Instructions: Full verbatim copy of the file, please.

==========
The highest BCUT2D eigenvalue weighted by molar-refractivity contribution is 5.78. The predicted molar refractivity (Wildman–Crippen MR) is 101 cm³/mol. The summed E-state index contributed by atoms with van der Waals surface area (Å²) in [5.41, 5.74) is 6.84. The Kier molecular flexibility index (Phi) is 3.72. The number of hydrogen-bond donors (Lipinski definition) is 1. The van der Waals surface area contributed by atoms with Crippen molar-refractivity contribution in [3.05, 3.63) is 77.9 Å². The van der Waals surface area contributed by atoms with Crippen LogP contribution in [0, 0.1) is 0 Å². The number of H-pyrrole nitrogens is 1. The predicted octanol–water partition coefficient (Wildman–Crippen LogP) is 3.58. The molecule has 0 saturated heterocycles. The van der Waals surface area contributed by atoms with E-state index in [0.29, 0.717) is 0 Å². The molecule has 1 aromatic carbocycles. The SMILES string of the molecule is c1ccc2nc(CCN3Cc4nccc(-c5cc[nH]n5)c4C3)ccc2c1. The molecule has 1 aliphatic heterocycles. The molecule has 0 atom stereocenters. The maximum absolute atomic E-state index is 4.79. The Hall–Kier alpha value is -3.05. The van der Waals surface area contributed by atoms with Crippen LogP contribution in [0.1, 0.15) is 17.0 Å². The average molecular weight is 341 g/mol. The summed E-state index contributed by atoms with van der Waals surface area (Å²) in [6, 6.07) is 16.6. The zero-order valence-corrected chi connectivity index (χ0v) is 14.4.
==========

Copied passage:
The highest BCUT2D eigenvalue weighted by molar-refractivity contribution is 5.78. The predicted molar refractivity (Wildman–Crippen MR) is 101 cm³/mol. The summed E-state index contributed by atoms with van der Waals surface area (Å²) in [5.41, 5.74) is 6.84. The Kier molecular flexibility index (Phi) is 3.72. The number of hydrogen-bond donors (Lipinski definition) is 1. The van der Waals surface area contributed by atoms with Crippen molar-refractivity contribution in [3.05, 3.63) is 77.9 Å². The van der Waals surface area contributed by atoms with Crippen LogP contribution in [0, 0.1) is 0 Å². The number of H-pyrrole nitrogens is 1. The predicted octanol–water partition coefficient (Wildman–Crippen LogP) is 3.58. The molecule has 0 saturated heterocycles. The van der Waals surface area contributed by atoms with E-state index in [0.29, 0.717) is 0 Å². The molecule has 1 aromatic carbocycles. The SMILES string of the molecule is c1ccc2nc(CCN3Cc4nccc(-c5cc[nH]n5)c4C3)ccc2c1. The molecule has 1 aliphatic heterocycles. The molecule has 0 atom stereocenters. The maximum absolute atomic E-state index is 4.79. The Hall–Kier alpha value is -3.05. The van der Waals surface area contributed by atoms with Crippen LogP contribution in [0.1, 0.15) is 17.0 Å². The average molecular weight is 341 g/mol. The summed E-state index contributed by atoms with van der Waals surface area (Å²) in [6, 6.07) is 16.6. The zero-order valence-corrected chi connectivity index (χ0v) is 14.4.